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What Do Lungfish, Salamanders, and Stowaways Have in Common?
Some new background on that teenage stowaway found in Hawaii last week turned up recently when his mother spoke to reporters from a refugee camp in Ethiopia. The 15-year-old Somali boy had been told his mother had died, but when he found out she was still alive, he ran away from his home in Santa Clara and hopped into the wheel well of a Maui-bound 767 hoping to make his way back to her in Africa.
Experts say the oxygen level at cruising altitude was 20% of normal and that temperatures plummeted to 80 degrees below zero. The boy was unconscious for the entire flight, and woke up an hour after the plane landed.
This prompted a note from the esteemed Bob Nelson, the cryonics enthusiast who froze a Glendale professor in 1967, and still hopes that death can be overcome through hibernation. “There are many different types of this reduced metabolism,” Nelson told me, "that allow life to come almost to a complete stop without actually dying.”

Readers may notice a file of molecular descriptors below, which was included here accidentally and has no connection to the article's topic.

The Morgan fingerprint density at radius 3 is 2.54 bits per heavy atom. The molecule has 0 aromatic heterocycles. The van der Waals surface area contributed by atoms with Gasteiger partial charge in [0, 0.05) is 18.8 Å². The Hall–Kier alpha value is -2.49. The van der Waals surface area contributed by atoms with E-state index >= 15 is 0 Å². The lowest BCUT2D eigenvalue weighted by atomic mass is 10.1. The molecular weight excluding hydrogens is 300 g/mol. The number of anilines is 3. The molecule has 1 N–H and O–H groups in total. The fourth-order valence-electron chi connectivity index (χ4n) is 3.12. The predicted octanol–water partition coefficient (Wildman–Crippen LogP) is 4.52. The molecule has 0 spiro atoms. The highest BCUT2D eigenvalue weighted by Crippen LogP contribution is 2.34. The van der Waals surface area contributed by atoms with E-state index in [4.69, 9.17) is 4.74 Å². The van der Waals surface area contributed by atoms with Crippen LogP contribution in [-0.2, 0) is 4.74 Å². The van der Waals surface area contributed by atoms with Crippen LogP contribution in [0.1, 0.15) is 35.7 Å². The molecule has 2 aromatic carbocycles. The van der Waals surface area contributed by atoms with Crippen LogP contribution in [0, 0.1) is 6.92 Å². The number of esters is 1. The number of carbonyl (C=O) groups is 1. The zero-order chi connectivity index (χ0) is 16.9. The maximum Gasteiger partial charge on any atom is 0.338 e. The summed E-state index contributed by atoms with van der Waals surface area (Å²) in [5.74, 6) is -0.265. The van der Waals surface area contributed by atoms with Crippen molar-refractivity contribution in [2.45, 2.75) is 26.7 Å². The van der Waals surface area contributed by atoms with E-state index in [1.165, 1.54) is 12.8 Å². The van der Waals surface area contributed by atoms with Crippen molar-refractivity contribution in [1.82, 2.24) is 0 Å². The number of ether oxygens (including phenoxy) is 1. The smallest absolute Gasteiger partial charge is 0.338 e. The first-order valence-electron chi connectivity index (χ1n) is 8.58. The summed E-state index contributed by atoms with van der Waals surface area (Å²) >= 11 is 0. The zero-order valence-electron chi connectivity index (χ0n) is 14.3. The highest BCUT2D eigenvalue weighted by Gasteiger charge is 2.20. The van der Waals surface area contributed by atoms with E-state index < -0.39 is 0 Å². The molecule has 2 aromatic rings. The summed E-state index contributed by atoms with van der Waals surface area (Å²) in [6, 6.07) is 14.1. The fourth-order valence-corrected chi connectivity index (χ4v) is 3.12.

His two favorite examples are the Siberian Salamander and the African Lung Fish. Nelson says the salamander “totally freezes in a solid block of ice for up to ten years, then when the ice melts it simply wakes up and continues on its search for a meal or a mate.” Nelson also explained the curious hibernation of the fish, which “burrow deep into the mud before it dries up and secrete a gelatin solution that hardens into a cocoon protecting its body for years safely in a state of suspended animation.”
I admire his optimism and faith in science and can’t wait for the biopic based on his book Freezing People Is (Not) Easy.